Brexit offers Ireland opportunities as well as threats
Worldview: Strengths and weaknesses of Irish economy and political system will be crystalised
Maintaining Ireland’s role in Europe must take full account of how Brexit affects Northern Ireland and the future of the UK itself. Photograph: Justin Tallis/AFP/Getty Images
Ireland was described by French writer Jean Blanchard in 1958 as “an island behind an island”. The phrase has regularly been used since then to indicate Ireland’s peripherality in British and European terms. Ireland is determined not to be caught in another pincer of peripherality between Europe and Britain after Brexit.
There tends to be a pessimistic tone in much Irish commentary, harking back to earlier experiences of peripherality
That this will be difficult if the UK exits the EU’s single market and the customs union is becoming much more apparent among Irish interest groups and in everyday discourse. So much depends on specific outcomes between the two major parties, the EU and the UK, which do not necessarily have Irish interests uppermost when they make the final compromises.
There tends to be a pessimistic tone in much Irish commentary, harking back to earlier experiences of peripherality, whether in the 1950s facing the impasse of protectionism and the prospect of freer trade, or in 1980s and early 1990s over the single market and the euro.
In fact these crises were overcome by a mixture of constructive thinking, political and economic innovation, international action and strategic planning. That is worth remembering now, even if those positive processes were partial, incomplete, and overlooked or neglected many of the victims of change.
Similar opportunities arise from the Brexit process, which crystalises several major strengths and weaknesses of the Irish economy and political system. That can be seen in contingency planning under way in employers’ organisations such as Ibec and the Small Firms Association, in the trade unions and in the activities of other interest groups and political parties around the issue.
To anticipate change and plan for it rather than predict a new peripherality is a good first step to more effective action. Assumptions, taboos or neuralgias built into existing structures can be questioned once this happens.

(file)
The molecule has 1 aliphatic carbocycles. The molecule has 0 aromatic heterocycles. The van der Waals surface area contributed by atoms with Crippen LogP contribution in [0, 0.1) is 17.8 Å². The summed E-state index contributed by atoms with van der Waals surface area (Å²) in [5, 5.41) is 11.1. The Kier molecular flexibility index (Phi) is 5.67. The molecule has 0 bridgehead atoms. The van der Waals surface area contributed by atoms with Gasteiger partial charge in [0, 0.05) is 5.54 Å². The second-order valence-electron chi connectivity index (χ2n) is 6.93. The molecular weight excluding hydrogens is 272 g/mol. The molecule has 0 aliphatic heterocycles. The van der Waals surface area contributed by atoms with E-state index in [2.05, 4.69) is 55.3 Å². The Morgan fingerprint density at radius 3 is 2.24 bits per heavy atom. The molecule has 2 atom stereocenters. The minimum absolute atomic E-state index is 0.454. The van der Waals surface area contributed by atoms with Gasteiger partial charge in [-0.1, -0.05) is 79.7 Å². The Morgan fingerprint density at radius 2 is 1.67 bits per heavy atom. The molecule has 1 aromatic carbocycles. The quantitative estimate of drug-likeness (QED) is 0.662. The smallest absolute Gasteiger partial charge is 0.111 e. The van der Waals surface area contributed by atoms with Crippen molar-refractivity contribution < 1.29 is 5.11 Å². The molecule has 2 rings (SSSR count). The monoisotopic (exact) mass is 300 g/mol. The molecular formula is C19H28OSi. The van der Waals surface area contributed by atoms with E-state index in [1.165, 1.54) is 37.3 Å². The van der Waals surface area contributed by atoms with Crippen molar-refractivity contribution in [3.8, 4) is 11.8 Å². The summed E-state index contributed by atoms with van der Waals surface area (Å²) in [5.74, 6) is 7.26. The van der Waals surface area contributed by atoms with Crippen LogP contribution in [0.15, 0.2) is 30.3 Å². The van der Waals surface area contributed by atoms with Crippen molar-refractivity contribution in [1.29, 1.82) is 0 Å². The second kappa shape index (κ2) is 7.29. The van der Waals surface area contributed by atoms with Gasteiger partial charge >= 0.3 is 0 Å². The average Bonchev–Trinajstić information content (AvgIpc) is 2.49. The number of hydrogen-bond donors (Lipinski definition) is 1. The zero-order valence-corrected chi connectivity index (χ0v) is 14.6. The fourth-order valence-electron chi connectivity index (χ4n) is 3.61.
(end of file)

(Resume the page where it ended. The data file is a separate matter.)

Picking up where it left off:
Among the economic strengths are the fact that Ireland is a much more developed and richer society than before. The economic sectors driven most by foreign direct investment are insulated from Brexit because they trade in European and international markets.
They have put down many roots here, whose Irish spin-offs are developing a modern industrial and manufacturing sector with similar global reach. Irish-based food industries such as Glanbia and the Kerry group are similarly positioned. Services exports now outrank most others and benefit from EU access.
Concentrating only on vulnerable agricultural sectors such as beef and food exports to the UK, on sterling depreciation or cost competitiveness with a cheap food UK policy, or as they affect SMEs and tourism, can lose sight of these strengths. These sectors employ hundreds of thousands; but they need to diversify and must be helped to do so.
The Brexit shake-up call is an opportunity as well as a threat. And the fears about these vulnerabilities must be fed into the negotiations on both the EU and UK sides of the argument as well as into domestic politics.
Multiple language use among Irish citizens and in education is way below European averages
Ireland’s low-tax model of corporation tax goes back to the 1950s and is now under pressure from EU regulation and UK competition. It has fulfilled it potential and now needs to adapt and develop. The actual tax take on capital here is too low to fund a developed society with greater expectations. That includes a comparatively very low capital contribution to social insurance.
Ireland spends too little on investment and research compared to other richer EU states. The 50 per cent participation in higher education disguises a relatively poor performance in vocational and technical education needed for emerging skills. Multiple language use among Irish citizens and in education is way below European averages despite the much larger number of foreign languages brought here by recent immigrants.
A Brexit strategy to avoid or contain reperipheralisation must rely on stronger political and diplomatic representation and advocacy to tackle these issues. They are discussed inadequately in the Oireachtas and media even if they are realised by significant interest groups and elites. Brexit is an opportunity to put that right. An Irish EU exit would be a return to dependent insularity on the UK with no European counterweight.
Maintaining Ireland’s role in Europe must take full account of how Brexit affects Northern Ireland and the future of the UK itself. Whether it all foreshadows a united federal Ireland in a confederation with Scotland, each in the EU and enjoying strong bilateral relationships with an England and Wales outside it remains to be seen. But it is no longer fanciful to imagine such futures between these islands and their changing unions.